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浙江省荣军医院绣眉手术多少钱嘉兴曙光中西医医院祛痣THE PRESIDENT: Good morning. On Thursday, I traveled to California to visit communities ravaged by wildfires. I walked with a married couple through the charred remains of their home. I met with emergency responders. I talked with displaced families at a disaster assistance center. And I made a pledge to the people of California on behalf of all Americans: We will help you put out the fires, get through the crisis, and rebuild your lives. State and local authorities in California were well prepared for this crisis, and they responded quickly and effectively. Officials warned those in danger, moved residents out of the path of the flames, and set up dozens of shelters for thousands of people. State officials also reached out to the Federal government for help. And we responded. Shortly after the fires broke out, we started mobilizing and providing assistance, including the deployment of Federal firefighters and aircraft to drop fire retardant on the fires. As high winds sp the fires, Governor Schwarzenegger requested more Federal help. Within one hour of that request, we approved an emergency declaration that authorized Federal agencies across the government to help state and local responders save lives, protect property, and maintain public health and safety. On Wednesday, I issued a second declaration. This action made additional Federal funding available to the residents of the counties affected by the wildfires, so they can recover and rebuild. This Federal assistance includes grants for temporary housing and home repair, low-cost loans to cover uninsured property losses, loans for small business owners, and funding to help clean up debris. I was impressed by the performance of the first responders I met in California. Despite the challenges of high winds and dry weather, firefighters are gaining the upper hand and earning the gratitude of their fellow citizens. Many of these brave men and women have battled the blaze in triple-digit heat. Some have worked around the clock. And more than once, firefighting teams were forced to take emergency shelter in their fire tents when threatened by approaching walls of flame. I was grateful for the opportunity to meet them, and I thank them for their courage. I was also encouraged by the spirit of the families I met. At one recovery center, I met an amazing young girl named Alyssa Lamborn. Alyssa told me, "I lost my house, but I didn't lose my home -- because my family and my pets are safe." I saw this same spirit in many others who are grateful for their safety and determined to rebuild. People like Alyssa and her family are receiving help from their fellow Americans. Some have opened their homes to strangers who were evacuated and could not find a hotel room. Doctors and nurses have answered the call to help seniors who were forced from their nursing homes. And volunteers from every walk of life have come forward to provide food, clothing, and blankets -- and a shoulder to lean on. I went to Southern California with a message: We want you to know the country cares for you. We're concerned about you, your neighborhoods, and your homes. Things may look dismal now, but there is a better day ahead. And we will not forget you in Washington, D.C. Thank you for listening. 200801/23816嘉兴曙光医院整形哪家好 IMlyeASwiDQ_SBUH@[(;ruY4pPresident Kennedy, who said that ;no religious body should seek to impose its will,; also urged religious leaders to state their views and give their commitment when the public debate involved ethical issues. In drawing the line between imposed will and essential witness, we keep church and state separate, and at the same time we recognize that the City of God should speak to the civic duties of men and women._4lo_+@Tw|5ac_.YOThere are four tests which draw that line and define the difference.kMZq4AFg2P%hNRcI]First, we must respect the integrity of religion itself.BW)t7Y@~h3(KcZ.xGl.XPeople of conscience should be careful how they deal in the word of their Lord. In our own history, religion has been falsely invoked to sanction prejudice -- even slavery -- to condemn labor unions and public spending for the poor. I believe that the prophecy, ;The poor you have always with you; is an indictment, not a commandment. And I respectfully suggest that God has taken no position on the Department of Education -- and that a balanced budget constitutional amendment is a matter of economic analysis, and not heavenly appeals.Religious values cannot be excluded from every public issue; but not every public issue involves religious values.k^28rALeK@R_]k2BTFX@cwEImps!zLCqgONqF[0^z0Ua^QlG(yRZ1zB4evTATC#Prj,u1j163476REMARKS BY THE PRESIDENTAT THE 20TH ANNIVERSARY OFTHE DEPARTMENT OF VETERANS AFFAIRSAS A CABINET ENCYDepartment of Veterans AffairsWashington, D.C.2:20 P.M. EDTTHE PRESIDENT: Thank you very much. To Jim Benson for helping to organize this; for Mahdee for your service to our country -- a Pledge of Allegiance that you've shown in your own commitment to protecting this country; and obviously, to Secretary Shinseki. It is an honor to join you and the hardworking public servants here at the Department of Veterans Affairs as we mark a milestone in the distinguished history of this department. You know, 20 years ago, on the day the Veterans Administration was officially elevated to a Cabinet-level agency and renamed the Department of Veterans Affairs, a ceremony was held to swear in the administrator of the old entity as Secretary of the new one. And in his remarks that day, President George H.W. Bush declared that the mission of this agency is "so vital that there's only one place for the veterans of America: in the Cabinet Room, at the table with the President of the ed States of America." I could not agree more.I could not be more pleased that Eric Shinseki has taken a seat at that table. Throughout his long and distinguished career in the Army, Secretary Shinseki won the respect and admiration of our men and women in uniform because they've always been his highest priority -- and he has clearly brought that same sense of duty and commitment to the work of serving our veterans.As he knows, it's no small task. This department has more than a quarter of a million employees across America, and its services range from providing education and training benefits, health care and home loans, to tending those quiet places that remind us of the great debt we owe -- and remind me of the heavy responsibility that I bear. It's a commitment that lasts from the day our veterans retire that uniform to the day that they are put to rest -- and that continues on for their families.Without this commitment, I might not be here today. After all, my grandfather enlisted after Pearl Harbor and went on to march in Patton's Army. My grandmother worked on a bomber assembly line while he was gone. My mother was born at Fort Leavenworth while he was away. When my grandfather returned, he went to college on the GI Bill; bought his first home with a loan from the FHA; moved his family west, all the way to Hawaii, where he and my grandmother helped to raise me.And I think about my grandfather whenever I have the privilege of meeting the young men and women who serve in our military today. They are our best and brightest, and they're our bravest -- enlisting in a time of war; enduring tour after tour of duty; serving with honor under the most difficult circumstances; and making sacrifices that many of us cannot begin to imagine. The same can be said of their families. As my wife, Michelle, has seen firsthand during visits to military bases across this country, we don't just deploy our troops in a time of war -- we deploy their families, too.So while the mission of this department is always vital, it is even more so during long and difficult conflicts like those that we're engaged in today. Because when the guns finally fall silent and the cameras are turned off and our troops return home, they deserve the same commitment from their government as my grandparents received.Last month, I announced my strategy for ending the war in Iraq. And I made it very clear that this strategy would not end with military plans and diplomatic agendas, but would endure through my commitment to upholding our sacred trust with every man and woman who has served this country. And the same holds true for our troops serving in Afghanistan.The homecoming we face over the next year and a half will be the true test of this commitment: whether we will stand with our veterans as they face new challenges -- physical, psychological and economic -- here at home.I intend to start that work by making good on my pledge to transform the Department of Veterans Affairs for the 21st century. That's an effort that, under Secretary Shinseki's leadership, all of you have aly begun -- conducting a thorough review of your operations all across this agency. And I intend to support this effort not just with words of encouragement, but with resources. That's why the budget I sent to Congress increases funding for this department by billion over the next five years.With this budget, we don't just fully fund our VA health care program -- we expand it to serve an additional 500,000 veterans by 2013; to provide better health care in more places; and to dramatically improve services related to mental health and injuries like Post-Traumatic Stress Disorder and Traumatic Brain Injury. We also invest in the technology to cut red tape and ease the transition from active duty. And we provide new help for homeless veterans, because those heroes have a home -- it's the country they served, the ed States of America. And until we reach a day when not a single veteran sleeps on our nation's streets, our work remains unfinished. (Applause.) Finally, in this new century, it's time to heed the lesson of history, that our returning veterans can form the backbone of our middle class -- by implementing a GI Bill for the 21st century. I know you're working hard under a tough deadline, but I am confident that we will be y for August 1st. And that's how we'll show our servicemen and women that when you come home to America, America will be here for you. That's how we will ensure that those who have "borne the battle" -- and their families -- will have every chance to live out their dreams.I've had the privilege of meeting so many of these heroes. Some of the most inspiring are those that I've met in places like Walter Reed -- young men and women who've lost a limb or even their ability to take care of themselves, but who never lose the pride they feel for their country. And that is, after all, what led them to wear the uniform in the first place -- their unwavering belief in the idea of America; that no matter where you come from, what you look like, who your parents are, this is a place where anything is possible, where anyone can make it, where we take care of each other and look out for each other -- especially for those who've sacrificed so much for this country.These are the ideals that generations of Americans have fought for and bled for and died for. These are the ideals at the core of your mission -- a mission that dates back before our founding -- one taken up by our first President years before he took office, back when he served as Commander-in-Chief of the Continental Army. Then-General Washington fought tirelessly to support the veterans of America's Revolutionary War. Such support, he argued, should "never be considered as a pension or gratuity..." Rather, "...it was the price of their blood," and of our independence; "...it is, therefore," he said, "more than a common debt, it is a debt of honor..." A debt of honor.Washington understood that caring for our veterans was more than just a way of thanking them for their service. He recognized the obligation is deeper than that -- that when our fellow citizens commit themselves to shed blood for us, that binds our fates with theirs in a way that nothing else can. And in the end, caring for those who have given their fullest measure of devotion to us -- and for their families -- is a matter of honor -- as a nation and as a people.That's a responsibility you hold, that's the work that you do -- repaying that debt of honor, a debt we can never fully discharge. And I know it's not always easy. I know there's much work ahead to transform this agency for the 21st century. But I have the fullest confidence that with Secretary Shinseki's leadership, and with the hard work of the men and women of this department, we will fulfill our sacred trust and serve our returning heroes as well as they've served us.Thank you. God bless you, and may God bless the ed States of America. Thank you, everybody. (Applause.)END2:32 P.M. EDT03/64680嘉兴曙光整形医院去黑头哪家好

嘉兴那家医院可以洗纹身[Nextpage视频演讲] President Obama holds a town hall meeting with Young African Leaders from over 50 countries about the future of Africa in an interconnected world and the role of the ed States as a partner with African nations.Download mp4 (529MB) | mp3 (51MB) [Nextpage文本]THE PRESIDENT: Thank you. Thank you. (Applause.) Thank you, everybody, please have a seat. Have a seat. Well, good afternoon, everybody.AUDIENCE: Good afternoon.THE PRESIDENT: Welcome to the White House, and welcome to the ed States of America. And that includes even our friends from Ghana, who beat us in the World Cup. (Laughter.) Where are you? Over there? That's all right. It was close. We’ll see you in 2014. (Laughter.)It’s my great privilege to welcome all of you to this Young African Leaders Forum. You’ve joined us from nearly 50 countries. You reflect the extraordinary history and diversity of the continent. You’ve aly distinguished yourselves as leaders —- in civil society and development and business and faith communities —- and you’ve got an extraordinary future before you. In fact, you represent the Africa that so often is overlooked -- the great progress that many Africans have achieved and the unlimited potential that you’ve got going forward into the 21st century.Now, I called this forum for a simple reason. As I said when I was in Accra last year, I don’t see Africa as a world apart; I see Africa as a fundamental part of our interconnected world. Whether it’s creating jobs in a global economy, or delivering education and health care, combating climate change, standing up to violent extremists who offer nothing but destruction, or promoting successful models of democracy and development —- for all this we have to have a strong, self-reliant and prosperous Africa. So the world needs your talents and your creativity. We need young Africans who are standing up and making things happen not only in their own countries but around the world.And the ed States wants to be your partner. So I’m pleased that you’ve aly heard from Secretary of State Clinton, and that we’re joined today by leaders from across my administration who are working to deepen that partnership every day.I can’t imagine a more fitting time for this gathering. This year, people in 17 nations across Sub-Saharan Africa are proudly celebrating 50 years of independence. And by any measure, 1960 was an extraordinary year. From Senegal to Gabon, from Madagascar to Nigeria, Africans rejoiced in the streets —- as foreign flags were lowered and their own were hoisted up. So in 12 remarkable months, nearly one-third of the continent achieved independence —- a burst of self-determination that came to be celebrated as “The Year of Africa” -- at long last, these Africans were free to chart their own course and to shape their own destiny.Now, 1960, of course, was significant for another reason. Here in the ed States of America it was the year that a candidate for president first proposed an idea for young people in our own country to devote a year or two abroad in service to the world. And that candidate was John F. Kennedy, and that idea would become the Peace Corps -- one of our great partnerships with the world, including with Africa. 全文下载[Nextpage相关报道]【相关中文报道】奥巴马总统将于8月3日至5日召集为期三天的非洲青年领袖大会,届时将有100多名来自非洲各界的代表与会,代表们将共同探讨如何看待今后50年非洲的未来前途问题,并促进寻找解决地区挑战的新途径。这是有史以来首次举行这样的会议。白宫新闻秘书罗伯特·吉布斯(Robert Gibbs)在7月21日的一份声明中指出:“与会代表将与美国代表及政府官员就有关青年权益、良治和经济机会等关键性的议题共同交流看法。”这次名为“总统倡导的非洲青年领袖论坛”(The President’s Forum with Young African Leaders)的活动将于8月3日至5日分别在白宫与国务院举行,会议场所还包括华盛顿地区其他一些地点,与会代表包括美国商界领袖和非政府组织人员。代表们具体来自非洲45个国家,代表着非洲政治、经济、文化和社会各个领域。奥巴马总统去年在加纳首都阿克拉发表讲话时对非洲人民表示,有必要推进创业精神和教育事业,并利用技术帮助非洲更全面地融入全球经济。非洲的贸易额在世界贸易总额中所占的比例不到2%,非洲巨大的自然资源财富尚未被充分开发利用,还没能为其人民创造更大的繁荣。奥巴马政府将投入大量资源以解决一些这样的问题。“为未来提供食品”(Feed the Future)的粮食保障行动计划将帮助12个非洲对象国实现农业现代化,该计划投资额为35亿美元。美国正与非洲合作伙伴进行合作,通过《非洲增长与机会法》(OA)充分扩大经济发展和贸易。目前《非洲增长与机会法》论坛也在同时召开年会。奥巴马总统说:“这些措施不仅仅着眼于决算表上的增长数字,而且还关系到受过教育的青年是否能找到养家糊口的工作,农民是否能将其产品运送到市场,有创意精神的企业家是否能开业。这关系到劳动的尊严,关系到21世纪非洲人必须拥有的机会。”美国已通过《非洲增长与机会法》帮助促进非洲贸易能力的发展。美国对享受该法待遇的38个国家的进出口总额在2008年为1045.2亿美元,比前一年增长了28%。据美国商务部的消息,年总贸易额正在统计之中,不过有迹象显示去年的情形可喜。奥巴马总统在阿克拉表示,非洲的未来取决于非洲人。白宫表示,美国政府负责召开非洲青年领袖论坛,鼓励美国与非洲青年领袖交流联络,为了双方共同的安全与繁荣而谋求持久的伙伴合作关系。白宫还说:“这一对话以及随后在非洲展开的活动将有助于美国政府更好地评估如何持未来非洲自身的理想。”吉布斯的声明指出,100多名代表将在8月3日下午汇集白宫,参加奥巴马总统主持的现场会,以讨论今后50年如何在他们各自的社会中实现变革的构想。当天早些时候,希拉里·克林顿国务卿和其他高级官员将在国务院总部接见与会代表并发表讲话。代表们还将与副国务卿朱迪思·麦克黑尔(Judith McHale)和玛丽亚·奥特罗(Maria Otero)举行会谈,讨论非洲前途问题以及如何将计划设想付诸于行动。奥巴马总统在访问加纳时对非洲人民表示:“在21世纪,有能力、可靠、透明的体制是取得成功的关键——强有力的议会、正直的警察部队、独立的法官、独立的媒体、充满活力的民营行业和公民社会。这些成分赋予民主生命力,因为这些才是关系到人们每天的生活。”今年,非洲撒哈拉沙漠以南地区的17个国家都将庆祝独立50周年。上世纪90年代初期以来,民主已迈出重大步伐。白宫表示,南非、茨瓦纳、纳米比亚、毛里求斯和加纳等国近来均已举行民主选举,显示出非洲人对民主和民主价值观的重视。 (本段文字来源:参考消息)201008/110551浙江玻尿酸隆鼻多少钱 The President Announces a Forum on Jobs and Economic GrowthAs the President was preparing to leave for his trip to Asia this morning, he took a moment to discuss the economy, which will of course have a central role in his discussions with leaders throughout the trip. He made clear that while we have come back from the brink of what many predicted would be a depression, he will not be satisfied until robust job growth returns. Towards that end, he announced that in December he will bring minds and stakeholders together for an intensive jobs forum:mp4视频下载THE PRESIDENT: Good morning, everybody. Before departing for Asia this morning, I’d like to make a brief statement about the economy.Over the past 10 months, we’ve taken a number of bold steps to break the back of this recession. We’ve worked to stabilize the financial system, revive lending to small businesses and families, and prevent responsible homeowners from losing their homes. And through the Recovery Act, we’ve cut taxes for middle class families, extended and increased unemployment insurance, and created and saved more than a million jobs.As a result, the economy is now growing again for the first time in more than a year -- and faster than at any time in the past two years. But even though we’ve slowed the loss of jobs -- and today’s report on the continued decline in unemployment claims is a hopeful sign -- the economic growth that we’ve seen has not yet led to the job growth that we desperately need. As I’ve said from the start of this crisis, hiring often takes time to catch up to economic growth. And given the magnitude of the economic turmoil that we’ve experienced, employers are reluctant to hire.Small businesses and large firms are demanding more of their employees, their increasing their hours, and adding temporary workers -- but these companies have not yet been willing to take the steps necessary to hire again. Meanwhile, millions of Americans -- our friends, our neighbors, our family members -- are desperately searching for jobs. This is one of the great challenges that remains in our economy -- a challenge that my administration is absolutely determined to meet.We all know that there are limits to what government can and should do, even during such difficult times. But we have an obligation to consider every additional, responsible step that we can [take] to encourage and accelerate job creation in this country. And that’s why, in December, we’ll be holding a forum at the White House on jobs and economic growth. We’ll gather CEOs and small business owners, economists and financial experts, as well as representatives from labor unions and nonprofit groups, to talk about how we can work together to create jobs and get this economy moving again.It's important that we don't make any ill-considered decisions -- even with the best intentions -- particularly at a time when our resources are so limited. But it's just as important that we are open to any demonstrably good idea to supplement the steps we’ve aly taken to put America back to work. That’s what this forum is about.In the coming days, I’ll also be meeting with leaders abroad to discuss a strategy for growth that is both balanced and broadly shared. It's a strategy in which Asian and Pacific markets are open to our exports -- and one in which prosperity around the world is no longer as dependent on American consumption and borrowing, but rather more on American innovation and products.It's through these steps with our partners, in addition to the work we're doing here at home, that we will not only revive our economy in the short term, but rebuild it stronger in the long term. That's been the focus of our efforts these past 10 months -- it will continue to be our focus in the months ahead.Thanks very much, everybody.END 9:46 A.M. EST11/89207海宁市妙桃隆胸假体多少钱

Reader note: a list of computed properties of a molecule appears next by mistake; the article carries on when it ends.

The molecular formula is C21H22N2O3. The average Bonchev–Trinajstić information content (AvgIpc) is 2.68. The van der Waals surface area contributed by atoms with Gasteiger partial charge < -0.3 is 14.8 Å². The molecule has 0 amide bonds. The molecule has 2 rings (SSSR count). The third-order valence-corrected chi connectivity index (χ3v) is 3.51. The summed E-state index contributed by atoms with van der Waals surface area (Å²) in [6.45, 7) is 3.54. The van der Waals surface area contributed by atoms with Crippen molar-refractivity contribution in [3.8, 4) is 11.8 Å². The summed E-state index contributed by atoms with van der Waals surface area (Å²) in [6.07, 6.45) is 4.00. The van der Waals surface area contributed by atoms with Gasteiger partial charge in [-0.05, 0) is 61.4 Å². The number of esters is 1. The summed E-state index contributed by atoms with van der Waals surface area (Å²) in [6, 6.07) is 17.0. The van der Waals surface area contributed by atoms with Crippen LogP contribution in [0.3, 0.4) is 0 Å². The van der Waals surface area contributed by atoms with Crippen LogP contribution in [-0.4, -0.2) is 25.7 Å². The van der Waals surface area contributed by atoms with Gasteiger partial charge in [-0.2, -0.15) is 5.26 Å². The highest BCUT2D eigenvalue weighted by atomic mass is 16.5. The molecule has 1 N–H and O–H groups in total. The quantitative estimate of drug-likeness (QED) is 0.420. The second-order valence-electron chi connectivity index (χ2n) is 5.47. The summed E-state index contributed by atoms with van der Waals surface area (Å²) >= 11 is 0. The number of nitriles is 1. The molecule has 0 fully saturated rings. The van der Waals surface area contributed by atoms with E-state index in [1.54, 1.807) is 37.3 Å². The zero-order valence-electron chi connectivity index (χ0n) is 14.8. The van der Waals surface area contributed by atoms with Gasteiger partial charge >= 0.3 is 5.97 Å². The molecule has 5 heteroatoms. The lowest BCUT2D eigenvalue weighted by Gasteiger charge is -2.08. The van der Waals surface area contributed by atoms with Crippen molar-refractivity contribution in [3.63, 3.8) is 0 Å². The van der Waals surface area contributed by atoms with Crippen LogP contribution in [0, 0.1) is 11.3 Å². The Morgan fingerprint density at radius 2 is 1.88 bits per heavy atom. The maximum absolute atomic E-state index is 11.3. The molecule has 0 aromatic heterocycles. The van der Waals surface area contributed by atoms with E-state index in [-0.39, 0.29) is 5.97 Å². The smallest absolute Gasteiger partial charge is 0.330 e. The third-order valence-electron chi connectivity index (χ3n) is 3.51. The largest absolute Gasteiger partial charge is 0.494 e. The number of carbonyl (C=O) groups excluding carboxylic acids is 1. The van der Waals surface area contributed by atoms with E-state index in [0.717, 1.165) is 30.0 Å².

嘉兴曙光整形医院做红血丝哪家好THE PRESIDENT: Good morning. This Thursday, Laura and I returned from an inspiring visit to Africa. In Benin and Tanzania, we met leaders who are fighting HIV/AIDS and malaria -- and people whose lives have been saved by the generosity of the American people. In Rwanda, we saw a nation overcoming the pain of genocide with courage and grace and hope. In Ghana, we met entrepreneurs who are exporting their products and building a more prosperous future. And in Liberia, we saw a nation that is recovering from civil war, led by the first democratically elected woman President on the continent. Laura and I returned to Washington impressed by the energy, optimism, and potential of the African people. Members of Congress will soon be returning to Washington, as well, and they have urgent business to attend to. They left town on a 10-day recess without passing vital legislation giving our intelligence professionals the tools they need to quickly and effectively monitor foreign terrorist communications. Congress' failure to pass this legislation was irresponsible. It will leave our Nation increasingly vulnerable to attack. And Congress must fix this damage to our national security immediately. The way ahead is clear. The Senate has aly passed a good bill by an overwhelming bipartisan majority. This bill has strong bipartisan support in the House of Representatives, and would pass if given an up or down vote. But House leaders are blocking this legislation, and the reason can be summed up in three words: class action lawsuits. The Senate bill would prevent plaintiffs' attorneys from suing companies believed to have helped defend America after the 9/11 attacks. More than 40 of these lawsuits have been filed, seeking hundreds of billions of dollars in damages from these companies. It is unfair and unjust to threaten these companies with financial ruin only because they are believed to have done the right thing and helped their country. But the highest cost of all is to our national security. Without protection from lawsuits, private companies will be increasingly unwilling to take the risk of helping us with vital intelligence activities. After the Congress failed to act last week, one telecommunications company executive was asked by the Wall Street Journal how his company would respond to a request for help. He answered that because of the threat of lawsuits, e, "I'm not doing it ...I'm not going to do something voluntarily." In other words, the House's refusal to act is undermining our ability to get cooperation from private companies. And that undermines our efforts to protect us from terrorist attack. Director of National Intelligence Mike McConnell recently explained that the vast majority of the communications infrastructure we rely on in the ed States is owned and operated by the private sector. Because of the failure to provide liability protection, he says private companies who have "willingly helped us in the past, are now saying, 'You can't protect me. Why should I help you?'" Senator Jay Rockefeller, the Democratic Chairman of the Senate Intelligence Committee, puts it this way: "The fact is, if we lose cooperation from these or other private companies, our national security will suffer." When Congress reconvenes on Monday, Members of the House have a choice to make: They can empower the trial bar -- or they can empower the intelligence community. They can help class action trial lawyers sue for billions of dollars -- or they can help our intelligence officials protect millions of lives. They can put our national security in the hands of plaintiffs' lawyers -- or they can entrust it to the men and women of our government who work day and night to keep us safe. As they make their choice, Members of Congress must never forget: Somewhere in the world, at this very moment, terrorists are planning the next attack on America. And to protect America from such attacks, we must protect our telecommunications companies from abusive lawsuits. Thank you for listening. 200806/40924 嘉兴哪家医院祛斑效果好嘉兴市第一医院祛除腋臭多少钱